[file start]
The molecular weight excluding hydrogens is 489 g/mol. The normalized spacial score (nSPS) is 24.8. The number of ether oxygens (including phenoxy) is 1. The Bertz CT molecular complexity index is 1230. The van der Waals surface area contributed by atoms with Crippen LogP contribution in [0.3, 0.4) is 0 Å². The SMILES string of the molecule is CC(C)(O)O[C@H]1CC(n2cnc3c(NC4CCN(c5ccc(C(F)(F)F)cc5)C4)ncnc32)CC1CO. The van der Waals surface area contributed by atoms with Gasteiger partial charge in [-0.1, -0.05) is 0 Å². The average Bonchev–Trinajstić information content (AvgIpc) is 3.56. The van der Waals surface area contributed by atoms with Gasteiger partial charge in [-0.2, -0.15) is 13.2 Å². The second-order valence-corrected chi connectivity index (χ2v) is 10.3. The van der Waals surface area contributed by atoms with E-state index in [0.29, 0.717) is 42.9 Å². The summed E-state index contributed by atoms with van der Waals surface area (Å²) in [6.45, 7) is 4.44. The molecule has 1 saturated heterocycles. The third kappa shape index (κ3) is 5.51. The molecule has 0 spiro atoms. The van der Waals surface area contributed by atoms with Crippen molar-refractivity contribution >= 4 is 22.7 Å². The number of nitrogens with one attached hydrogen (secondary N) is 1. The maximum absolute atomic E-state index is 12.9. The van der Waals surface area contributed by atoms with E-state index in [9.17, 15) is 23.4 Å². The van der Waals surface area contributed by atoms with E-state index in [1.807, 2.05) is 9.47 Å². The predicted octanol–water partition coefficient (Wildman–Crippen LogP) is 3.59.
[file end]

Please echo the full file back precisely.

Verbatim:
The molecular weight excluding hydrogens is 489 g/mol. The normalized spacial score (nSPS) is 24.8. The number of ether oxygens (including phenoxy) is 1. The Bertz CT molecular complexity index is 1230. The van der Waals surface area contributed by atoms with Crippen LogP contribution in [0.3, 0.4) is 0 Å². The SMILES string of the molecule is CC(C)(O)O[C@H]1CC(n2cnc3c(NC4CCN(c5ccc(C(F)(F)F)cc5)C4)ncnc32)CC1CO. The van der Waals surface area contributed by atoms with Gasteiger partial charge in [-0.1, -0.05) is 0 Å². The average Bonchev–Trinajstić information content (AvgIpc) is 3.56. The van der Waals surface area contributed by atoms with Gasteiger partial charge in [-0.2, -0.15) is 13.2 Å². The second-order valence-corrected chi connectivity index (χ2v) is 10.3. The van der Waals surface area contributed by atoms with E-state index in [0.29, 0.717) is 42.9 Å². The summed E-state index contributed by atoms with van der Waals surface area (Å²) in [6.45, 7) is 4.44. The molecule has 1 saturated heterocycles. The third kappa shape index (κ3) is 5.51. The molecule has 0 spiro atoms. The van der Waals surface area contributed by atoms with Crippen molar-refractivity contribution >= 4 is 22.7 Å². The number of nitrogens with one attached hydrogen (secondary N) is 1. The maximum absolute atomic E-state index is 12.9. The van der Waals surface area contributed by atoms with E-state index in [9.17, 15) is 23.4 Å². The van der Waals surface area contributed by atoms with E-state index in [1.807, 2.05) is 9.47 Å². The predicted octanol–water partition coefficient (Wildman–Crippen LogP) is 3.59.